Population boom impacting EMS response in S. Texas
Small-town governments, police forces, social services and especially agencies that depend on volunteers have been hard-pressed to handle the new demands
By John MacCormack
San Antonio Express-News
KENEDY, Texas — Steven Ramos was serving three years for drug possession in a Karnes County state prison when he was found hanging in his prison cell June 11. Ramos, 28, had no pulse and was taken to the prison infirmary. An ambulance was called.
But the sheriff's dispatcher who took the 911 call only had bad news.
The county's volunteer ambulance service was unavailable, apparently for lack of personnel. Its backup, Texas Regional EMS, was on another call. Neither could respond.
Finally, almost an hour after the lifeless inmate was discovered, an ambulance arrived from Beeville, 30 miles away, but by then it was too late.
"I don't know if he would have died anyway, but with (the delay), you eliminate the chance of saving him," said Mike Tyran, 52, the trauma coordinator at Otto Kaiser Memorial Hospital just outside of Kenedy. "If it had been someone else with a serious injury, it might have meant a different outcome."
Tyran said he knew of two other recent serious cases when the county's EMS was unable to respond.
The ongoing emergency services dilemma here reflects the rapid changes and complex problems that have hit poor, lightly populated South Texas counties since the Eagle Ford Shale boom began three years ago.
Small-town governments, police forces, social services and especially agencies that depend on volunteers have been hard-pressed to handle the new demands.
In Karnes County, the arrival of thousands of outside workers since 2010 has led to a surge in bad traffic accidents and a steady wave of oilfield injuries.
Five people died in county traffic accidents from 2008 through 2010, according to Texas Department of Transportation. In less than three years, 27 people since have died, and many more were badly injured.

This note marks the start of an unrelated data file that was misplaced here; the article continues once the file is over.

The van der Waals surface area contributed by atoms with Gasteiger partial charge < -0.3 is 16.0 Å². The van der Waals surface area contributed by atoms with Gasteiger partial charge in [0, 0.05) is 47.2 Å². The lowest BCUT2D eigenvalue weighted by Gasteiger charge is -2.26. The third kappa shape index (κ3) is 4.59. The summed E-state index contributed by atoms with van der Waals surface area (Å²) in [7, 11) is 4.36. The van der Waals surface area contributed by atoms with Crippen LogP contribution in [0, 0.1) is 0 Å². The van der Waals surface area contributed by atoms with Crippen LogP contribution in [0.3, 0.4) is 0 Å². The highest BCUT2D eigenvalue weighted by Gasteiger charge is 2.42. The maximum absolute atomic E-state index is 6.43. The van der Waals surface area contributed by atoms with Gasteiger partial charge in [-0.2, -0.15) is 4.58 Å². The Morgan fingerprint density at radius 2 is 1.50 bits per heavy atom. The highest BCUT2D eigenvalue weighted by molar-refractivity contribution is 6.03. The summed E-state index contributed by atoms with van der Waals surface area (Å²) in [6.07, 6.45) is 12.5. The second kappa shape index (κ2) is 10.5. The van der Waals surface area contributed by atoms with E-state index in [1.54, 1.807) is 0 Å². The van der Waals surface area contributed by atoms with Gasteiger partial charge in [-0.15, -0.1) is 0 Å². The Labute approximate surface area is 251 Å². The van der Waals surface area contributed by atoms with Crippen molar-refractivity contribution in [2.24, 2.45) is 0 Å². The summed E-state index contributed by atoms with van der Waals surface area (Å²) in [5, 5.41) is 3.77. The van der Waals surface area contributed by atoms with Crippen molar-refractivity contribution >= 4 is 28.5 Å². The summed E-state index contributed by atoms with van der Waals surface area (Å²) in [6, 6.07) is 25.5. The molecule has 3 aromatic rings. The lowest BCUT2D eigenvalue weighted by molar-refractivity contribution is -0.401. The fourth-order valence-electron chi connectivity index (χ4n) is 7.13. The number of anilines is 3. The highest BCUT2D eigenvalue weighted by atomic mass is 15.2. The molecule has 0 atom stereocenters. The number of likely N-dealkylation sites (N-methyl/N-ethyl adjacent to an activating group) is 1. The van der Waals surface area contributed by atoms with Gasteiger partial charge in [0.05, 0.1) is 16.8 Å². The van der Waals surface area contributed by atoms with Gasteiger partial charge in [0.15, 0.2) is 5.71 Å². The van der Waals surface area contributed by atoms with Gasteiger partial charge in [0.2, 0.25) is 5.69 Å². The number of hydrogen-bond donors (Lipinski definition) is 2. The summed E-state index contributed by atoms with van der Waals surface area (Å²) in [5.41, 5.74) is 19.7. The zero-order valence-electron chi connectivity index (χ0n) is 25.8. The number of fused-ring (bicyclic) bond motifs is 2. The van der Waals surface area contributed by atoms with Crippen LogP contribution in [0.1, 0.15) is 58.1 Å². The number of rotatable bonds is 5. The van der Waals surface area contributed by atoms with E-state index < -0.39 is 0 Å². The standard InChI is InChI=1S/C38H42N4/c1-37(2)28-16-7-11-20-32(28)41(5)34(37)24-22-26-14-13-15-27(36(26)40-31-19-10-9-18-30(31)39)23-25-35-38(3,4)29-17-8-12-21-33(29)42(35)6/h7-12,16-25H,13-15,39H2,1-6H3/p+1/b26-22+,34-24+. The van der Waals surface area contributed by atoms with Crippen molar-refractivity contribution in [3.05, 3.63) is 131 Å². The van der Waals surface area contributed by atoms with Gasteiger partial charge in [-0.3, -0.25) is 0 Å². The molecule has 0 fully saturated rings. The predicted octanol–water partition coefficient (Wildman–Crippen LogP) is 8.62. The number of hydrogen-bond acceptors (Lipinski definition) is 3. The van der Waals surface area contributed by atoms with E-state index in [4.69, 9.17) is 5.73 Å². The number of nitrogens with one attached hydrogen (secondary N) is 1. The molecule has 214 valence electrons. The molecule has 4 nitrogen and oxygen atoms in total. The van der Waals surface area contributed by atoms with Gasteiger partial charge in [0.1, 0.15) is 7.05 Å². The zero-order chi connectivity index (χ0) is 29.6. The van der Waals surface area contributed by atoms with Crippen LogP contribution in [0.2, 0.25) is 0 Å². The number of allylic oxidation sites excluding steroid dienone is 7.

Patient visits to Otto Kaiser's tiny emergency room have almost doubled, as have 911 calls for local ambulance service and AirLife helicopter flights from San Antonio.
In 2009, the county EMS responded to 669 calls for help. This year, the call load likely will exceed 1,200. At the same time, the number of available volunteers is down.
"Before the boom, it was manageable. You didn't have half the call count. And the nature of the calls has changed. We're seeing more industrial-type accidents," said Shelby Dupnik, 62, a Karnes County commissioner and longtime EMS worker.
The EMS crisis has led some volunteers to quit, longtime director Johnny Smart to resign for health reasons and provoked personality conflicts. It also forced the county to begin paying outside crews $1,000 per 12-hour shift to fill frequent coverage gaps.
And it has emphatically raised the question of whether part-time volunteers, who are paid $36 a shift plus $40 a call, can be expected to handle the increasingly demanding job.
Dupnik is convinced full-time paid crews are needed.
"Years ago, we were so small, you knew everyone in town. When you'd hear an address, you'd say, 'That's Mrs. So and So,' Now you don't know what you're getting," he said.
"When I hear an accident involving an 18-wheeler or a school bus, I dread it. I also dread the possibility of mass casualties. The ambulance can carry two. What do you do if your have four or five dead?" he asked.
An interim director is overseeing things while the county studies its options.
Going to a full-time paid service would cost about $700,000 a year. Last year, the county spent $375,000 for its volunteer ambulance service, including $133,000 to buy a new ambulance.
Lately, it has been spending thousands a week to have Texas Regional cover shifts.
"I think the ambulance service is in disarray. There is a lot of stuff that should have been brought to the commissioners' attention a long time ago," said County Judge Barbara Shaw. "These guys are dedicated. They have taken care of the county for years. But when one person quits and you turn the whole program upside down, something is wrong."
Shaw is not convinced the volunteer era has passed.
"Everyone keeps saying 'paid service' but once the oil patch goes away, we'll have to rely on our volunteers. How could we afford a service that costs three quarters of a million dollars a year?" she asked.
Old Garage Houses EMS
For a couple of hours on Sunday mornings, the highways in Karnes County are oddly peaceful, almost free of speeding white company pickups and rumbling fracking trucks, making it seem almost like 2009 again.
But for emergency service workers, the Sabbath rarely is a day of rest.
Dupnik and his wife Gretchen, both longtime volunteers, got the first beeping call of the day on a Sunday in early July just after leaving church.
"Guy trapped under a tractor," was the cryptic summary, and within minutes they were rolling northward, lights flashing and sirens blaring.